The Tasselled Anglerfish is covered with fleshy tentacles which provides it with camouflage in its natural habitat. The species can be very hard to spot when it remains motionless among sponges and algae.
This species is brown to red above. There are dark blotches or bars on the sides separated by whitish areas extending up from below. It has a dorsal fin comprising four parts. The first is a long illicium with an esca that resembles two worms. The second and third dorsal spines are separate. These are followed by 12 to 13 soft rays.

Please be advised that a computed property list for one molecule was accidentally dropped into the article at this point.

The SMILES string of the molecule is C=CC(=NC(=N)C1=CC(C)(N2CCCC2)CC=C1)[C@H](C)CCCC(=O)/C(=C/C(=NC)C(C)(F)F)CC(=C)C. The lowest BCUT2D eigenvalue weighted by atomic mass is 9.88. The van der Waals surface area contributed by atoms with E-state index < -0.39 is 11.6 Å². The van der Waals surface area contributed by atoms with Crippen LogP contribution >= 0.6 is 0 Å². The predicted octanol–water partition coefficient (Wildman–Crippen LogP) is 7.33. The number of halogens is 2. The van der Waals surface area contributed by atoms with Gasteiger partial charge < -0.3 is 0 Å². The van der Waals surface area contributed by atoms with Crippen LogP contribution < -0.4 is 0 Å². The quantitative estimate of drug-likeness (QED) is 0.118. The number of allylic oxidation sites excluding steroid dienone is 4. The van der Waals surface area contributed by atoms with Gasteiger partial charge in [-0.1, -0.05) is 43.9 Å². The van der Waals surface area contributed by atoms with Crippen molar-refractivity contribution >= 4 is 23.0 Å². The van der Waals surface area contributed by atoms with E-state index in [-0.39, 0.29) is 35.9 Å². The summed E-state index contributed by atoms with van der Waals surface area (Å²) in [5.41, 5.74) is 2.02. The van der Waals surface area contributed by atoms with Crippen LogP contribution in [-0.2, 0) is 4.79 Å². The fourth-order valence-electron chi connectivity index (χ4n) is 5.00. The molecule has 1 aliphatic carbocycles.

The Tasselled Anglerfish is very similar to the Glover's Anglerfish. They can be separated by the shape of their escas and length of the illicium, which is longer in the Tasselled Anglerfish.
It is endemic to Australia, living on kelp covered rocky reefs from Bass Strait to South Australia.
The map below shows the Australian distribution of the species based on public sightings and specimens in Australian Museums. Source: Atlas of Living Australia.
Females lay about 5 000 eggs in a large mass. Each egg has a long double filament that sticks to growth on the surrounding rocks.
- Gomon, M.F., Bray, D. & R.H. Kuiter (Eds). 2008. The Fishes of Australia's Southern Coast. Reed New Holland. Pp. 928.
- Pietsch, T.W. & D.B. Grobecker. 1987. Frogfishes of the World. Systematics, Zoogeography, and Behavioural Ecology. Stanford University Press. Pp. 420.